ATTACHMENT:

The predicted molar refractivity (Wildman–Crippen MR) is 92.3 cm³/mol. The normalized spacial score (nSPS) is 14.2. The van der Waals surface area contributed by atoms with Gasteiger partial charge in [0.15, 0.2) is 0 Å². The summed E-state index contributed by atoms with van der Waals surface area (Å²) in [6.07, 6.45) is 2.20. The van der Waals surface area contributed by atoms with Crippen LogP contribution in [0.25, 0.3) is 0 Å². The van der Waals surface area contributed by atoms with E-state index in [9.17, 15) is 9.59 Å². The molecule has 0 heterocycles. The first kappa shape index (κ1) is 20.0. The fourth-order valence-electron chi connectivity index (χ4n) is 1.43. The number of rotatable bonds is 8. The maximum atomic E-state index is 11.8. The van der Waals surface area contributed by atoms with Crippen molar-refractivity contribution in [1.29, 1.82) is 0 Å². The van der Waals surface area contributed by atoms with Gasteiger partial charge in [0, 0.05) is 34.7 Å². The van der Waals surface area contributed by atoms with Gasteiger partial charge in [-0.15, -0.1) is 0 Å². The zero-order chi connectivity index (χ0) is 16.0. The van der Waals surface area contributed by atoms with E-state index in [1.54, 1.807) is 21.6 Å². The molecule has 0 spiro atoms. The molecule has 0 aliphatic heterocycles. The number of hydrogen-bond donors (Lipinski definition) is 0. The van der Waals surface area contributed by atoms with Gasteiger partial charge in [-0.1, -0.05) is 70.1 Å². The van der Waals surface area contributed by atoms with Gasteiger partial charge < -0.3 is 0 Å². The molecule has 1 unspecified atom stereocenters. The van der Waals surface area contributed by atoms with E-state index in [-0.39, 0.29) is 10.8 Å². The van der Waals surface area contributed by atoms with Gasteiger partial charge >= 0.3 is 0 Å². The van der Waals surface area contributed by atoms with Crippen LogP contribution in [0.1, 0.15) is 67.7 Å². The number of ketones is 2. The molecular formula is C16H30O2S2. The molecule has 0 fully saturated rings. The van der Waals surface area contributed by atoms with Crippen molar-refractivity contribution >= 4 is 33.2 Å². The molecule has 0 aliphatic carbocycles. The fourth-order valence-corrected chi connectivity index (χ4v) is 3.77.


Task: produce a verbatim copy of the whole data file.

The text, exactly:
The predicted molar refractivity (Wildman–Crippen MR) is 92.3 cm³/mol. The normalized spacial score (nSPS) is 14.2. The van der Waals surface area contributed by atoms with Gasteiger partial charge in [0.15, 0.2) is 0 Å². The summed E-state index contributed by atoms with van der Waals surface area (Å²) in [6.07, 6.45) is 2.20. The van der Waals surface area contributed by atoms with Crippen LogP contribution in [0.25, 0.3) is 0 Å². The van der Waals surface area contributed by atoms with E-state index in [9.17, 15) is 9.59 Å². The molecule has 0 heterocycles. The first kappa shape index (κ1) is 20.0. The fourth-order valence-electron chi connectivity index (χ4n) is 1.43. The number of rotatable bonds is 8. The maximum atomic E-state index is 11.8. The van der Waals surface area contributed by atoms with Crippen molar-refractivity contribution in [1.29, 1.82) is 0 Å². The van der Waals surface area contributed by atoms with Gasteiger partial charge in [0, 0.05) is 34.7 Å². The van der Waals surface area contributed by atoms with Gasteiger partial charge in [-0.15, -0.1) is 0 Å². The zero-order chi connectivity index (χ0) is 16.0. The van der Waals surface area contributed by atoms with E-state index in [1.54, 1.807) is 21.6 Å². The molecule has 0 spiro atoms. The molecule has 0 aliphatic heterocycles. The number of hydrogen-bond donors (Lipinski definition) is 0. The van der Waals surface area contributed by atoms with Gasteiger partial charge in [-0.1, -0.05) is 70.1 Å². The van der Waals surface area contributed by atoms with Gasteiger partial charge < -0.3 is 0 Å². The molecule has 1 unspecified atom stereocenters. The van der Waals surface area contributed by atoms with E-state index in [-0.39, 0.29) is 10.8 Å². The van der Waals surface area contributed by atoms with Gasteiger partial charge >= 0.3 is 0 Å². The van der Waals surface area contributed by atoms with Crippen LogP contribution in [0.1, 0.15) is 67.7 Å². The number of ketones is 2. The molecular formula is C16H30O2S2. The molecule has 0 fully saturated rings. The van der Waals surface area contributed by atoms with Crippen molar-refractivity contribution >= 4 is 33.2 Å². The molecule has 0 aliphatic carbocycles. The fourth-order valence-corrected chi connectivity index (χ4v) is 3.77.